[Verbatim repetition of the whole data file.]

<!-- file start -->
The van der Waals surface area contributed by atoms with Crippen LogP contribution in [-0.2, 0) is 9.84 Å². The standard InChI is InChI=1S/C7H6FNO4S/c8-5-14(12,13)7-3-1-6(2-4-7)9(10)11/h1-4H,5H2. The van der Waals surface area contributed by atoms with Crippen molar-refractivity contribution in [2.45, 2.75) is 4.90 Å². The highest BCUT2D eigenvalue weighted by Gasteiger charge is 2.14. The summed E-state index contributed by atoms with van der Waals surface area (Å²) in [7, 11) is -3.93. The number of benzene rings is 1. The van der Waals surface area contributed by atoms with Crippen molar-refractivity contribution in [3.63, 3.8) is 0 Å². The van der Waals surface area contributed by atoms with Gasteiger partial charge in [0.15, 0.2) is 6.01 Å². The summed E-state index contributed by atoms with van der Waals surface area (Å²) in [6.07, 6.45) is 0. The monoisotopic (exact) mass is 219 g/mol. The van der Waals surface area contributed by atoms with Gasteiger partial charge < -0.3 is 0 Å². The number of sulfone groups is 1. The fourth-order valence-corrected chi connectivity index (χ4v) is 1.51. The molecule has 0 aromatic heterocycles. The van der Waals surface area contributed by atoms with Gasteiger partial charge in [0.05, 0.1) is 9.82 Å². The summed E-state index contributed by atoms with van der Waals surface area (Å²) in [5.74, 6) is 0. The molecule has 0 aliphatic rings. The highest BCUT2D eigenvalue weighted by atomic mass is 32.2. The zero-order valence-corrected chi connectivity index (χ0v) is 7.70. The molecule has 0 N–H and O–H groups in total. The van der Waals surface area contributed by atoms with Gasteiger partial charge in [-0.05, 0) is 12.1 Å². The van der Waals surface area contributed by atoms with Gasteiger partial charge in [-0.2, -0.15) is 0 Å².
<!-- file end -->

The van der Waals surface area contributed by atoms with Crippen LogP contribution in [-0.2, 0) is 9.84 Å². The standard InChI is InChI=1S/C7H6FNO4S/c8-5-14(12,13)7-3-1-6(2-4-7)9(10)11/h1-4H,5H2. The van der Waals surface area contributed by atoms with Crippen molar-refractivity contribution in [2.45, 2.75) is 4.90 Å². The highest BCUT2D eigenvalue weighted by Gasteiger charge is 2.14. The summed E-state index contributed by atoms with van der Waals surface area (Å²) in [7, 11) is -3.93. The number of benzene rings is 1. The van der Waals surface area contributed by atoms with Crippen molar-refractivity contribution in [3.63, 3.8) is 0 Å². The van der Waals surface area contributed by atoms with Gasteiger partial charge in [0.15, 0.2) is 6.01 Å². The summed E-state index contributed by atoms with van der Waals surface area (Å²) in [6.07, 6.45) is 0. The monoisotopic (exact) mass is 219 g/mol. The van der Waals surface area contributed by atoms with Gasteiger partial charge < -0.3 is 0 Å². The number of sulfone groups is 1. The fourth-order valence-corrected chi connectivity index (χ4v) is 1.51. The molecule has 0 aromatic heterocycles. The van der Waals surface area contributed by atoms with Gasteiger partial charge in [0.05, 0.1) is 9.82 Å². The summed E-state index contributed by atoms with van der Waals surface area (Å²) in [5.74, 6) is 0. The molecule has 0 aliphatic rings. The highest BCUT2D eigenvalue weighted by atomic mass is 32.2. The zero-order valence-corrected chi connectivity index (χ0v) is 7.70. The molecule has 0 N–H and O–H groups in total. The van der Waals surface area contributed by atoms with Gasteiger partial charge in [-0.05, 0) is 12.1 Å². The van der Waals surface area contributed by atoms with Gasteiger partial charge in [-0.2, -0.15) is 0 Å².